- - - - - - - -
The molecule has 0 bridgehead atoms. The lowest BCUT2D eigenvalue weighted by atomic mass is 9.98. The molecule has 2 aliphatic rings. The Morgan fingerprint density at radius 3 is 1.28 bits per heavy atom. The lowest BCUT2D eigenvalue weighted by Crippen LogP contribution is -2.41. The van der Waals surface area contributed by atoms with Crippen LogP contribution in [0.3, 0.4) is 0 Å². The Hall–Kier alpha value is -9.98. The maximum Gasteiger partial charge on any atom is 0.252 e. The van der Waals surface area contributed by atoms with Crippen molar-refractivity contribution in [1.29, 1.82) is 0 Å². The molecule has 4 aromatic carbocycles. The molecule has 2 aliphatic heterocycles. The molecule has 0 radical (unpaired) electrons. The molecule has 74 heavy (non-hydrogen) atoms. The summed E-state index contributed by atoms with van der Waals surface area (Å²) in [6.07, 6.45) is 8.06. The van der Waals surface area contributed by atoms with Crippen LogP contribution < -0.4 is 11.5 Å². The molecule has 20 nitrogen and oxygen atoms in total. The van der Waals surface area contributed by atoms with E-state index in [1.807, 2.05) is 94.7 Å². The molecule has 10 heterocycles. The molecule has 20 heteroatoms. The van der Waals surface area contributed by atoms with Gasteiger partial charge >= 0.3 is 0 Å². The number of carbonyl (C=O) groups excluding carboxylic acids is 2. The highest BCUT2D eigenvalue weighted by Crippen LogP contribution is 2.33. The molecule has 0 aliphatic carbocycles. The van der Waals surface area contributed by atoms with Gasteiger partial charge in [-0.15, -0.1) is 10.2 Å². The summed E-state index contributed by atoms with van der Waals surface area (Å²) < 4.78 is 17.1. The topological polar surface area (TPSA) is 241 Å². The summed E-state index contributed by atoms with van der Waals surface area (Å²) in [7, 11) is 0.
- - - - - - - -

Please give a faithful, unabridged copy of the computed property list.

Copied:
The molecule has 0 bridgehead atoms. The lowest BCUT2D eigenvalue weighted by atomic mass is 9.98. The molecule has 2 aliphatic rings. The Morgan fingerprint density at radius 3 is 1.28 bits per heavy atom. The lowest BCUT2D eigenvalue weighted by Crippen LogP contribution is -2.41. The van der Waals surface area contributed by atoms with Crippen LogP contribution in [0.3, 0.4) is 0 Å². The Hall–Kier alpha value is -9.98. The maximum Gasteiger partial charge on any atom is 0.252 e. The van der Waals surface area contributed by atoms with Crippen molar-refractivity contribution in [1.29, 1.82) is 0 Å². The molecule has 4 aromatic carbocycles. The molecule has 2 aliphatic heterocycles. The molecule has 0 radical (unpaired) electrons. The molecule has 74 heavy (non-hydrogen) atoms. The summed E-state index contributed by atoms with van der Waals surface area (Å²) in [6.07, 6.45) is 8.06. The van der Waals surface area contributed by atoms with Crippen LogP contribution < -0.4 is 11.5 Å². The molecule has 20 nitrogen and oxygen atoms in total. The van der Waals surface area contributed by atoms with E-state index in [1.807, 2.05) is 94.7 Å². The molecule has 10 heterocycles. The molecule has 20 heteroatoms. The van der Waals surface area contributed by atoms with Gasteiger partial charge >= 0.3 is 0 Å². The number of carbonyl (C=O) groups excluding carboxylic acids is 2. The highest BCUT2D eigenvalue weighted by Crippen LogP contribution is 2.33. The molecule has 0 aliphatic carbocycles. The van der Waals surface area contributed by atoms with Gasteiger partial charge in [-0.15, -0.1) is 10.2 Å². The summed E-state index contributed by atoms with van der Waals surface area (Å²) < 4.78 is 17.1. The topological polar surface area (TPSA) is 241 Å². The summed E-state index contributed by atoms with van der Waals surface area (Å²) in [7, 11) is 0.